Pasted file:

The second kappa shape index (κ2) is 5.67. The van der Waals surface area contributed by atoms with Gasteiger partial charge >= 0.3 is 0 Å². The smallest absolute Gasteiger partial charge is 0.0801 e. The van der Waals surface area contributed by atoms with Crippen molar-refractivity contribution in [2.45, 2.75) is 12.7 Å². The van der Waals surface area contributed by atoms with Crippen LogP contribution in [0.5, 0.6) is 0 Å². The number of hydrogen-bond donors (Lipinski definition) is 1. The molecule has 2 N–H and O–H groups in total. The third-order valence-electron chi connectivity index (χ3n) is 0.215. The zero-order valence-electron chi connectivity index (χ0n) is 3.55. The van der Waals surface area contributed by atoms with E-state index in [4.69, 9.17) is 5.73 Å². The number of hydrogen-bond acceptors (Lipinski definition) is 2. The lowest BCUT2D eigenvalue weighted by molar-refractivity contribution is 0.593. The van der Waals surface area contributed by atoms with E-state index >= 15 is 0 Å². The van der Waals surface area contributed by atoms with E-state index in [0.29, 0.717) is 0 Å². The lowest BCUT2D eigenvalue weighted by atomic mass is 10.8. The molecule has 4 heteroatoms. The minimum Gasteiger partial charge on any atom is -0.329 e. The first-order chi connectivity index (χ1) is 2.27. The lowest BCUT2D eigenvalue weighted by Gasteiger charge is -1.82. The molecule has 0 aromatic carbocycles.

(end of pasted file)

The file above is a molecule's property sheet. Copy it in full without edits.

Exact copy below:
The second kappa shape index (κ2) is 5.67. The van der Waals surface area contributed by atoms with Gasteiger partial charge >= 0.3 is 0 Å². The smallest absolute Gasteiger partial charge is 0.0801 e. The van der Waals surface area contributed by atoms with Crippen molar-refractivity contribution in [2.45, 2.75) is 12.7 Å². The van der Waals surface area contributed by atoms with Crippen LogP contribution in [0.5, 0.6) is 0 Å². The number of hydrogen-bond donors (Lipinski definition) is 1. The molecule has 2 N–H and O–H groups in total. The third-order valence-electron chi connectivity index (χ3n) is 0.215. The zero-order valence-electron chi connectivity index (χ0n) is 3.55. The van der Waals surface area contributed by atoms with E-state index in [4.69, 9.17) is 5.73 Å². The number of hydrogen-bond acceptors (Lipinski definition) is 2. The lowest BCUT2D eigenvalue weighted by molar-refractivity contribution is 0.593. The van der Waals surface area contributed by atoms with E-state index >= 15 is 0 Å². The van der Waals surface area contributed by atoms with E-state index in [0.29, 0.717) is 0 Å². The lowest BCUT2D eigenvalue weighted by atomic mass is 10.8. The molecule has 4 heteroatoms. The minimum Gasteiger partial charge on any atom is -0.329 e. The first-order chi connectivity index (χ1) is 2.27. The lowest BCUT2D eigenvalue weighted by Gasteiger charge is -1.82. The molecule has 0 aromatic carbocycles.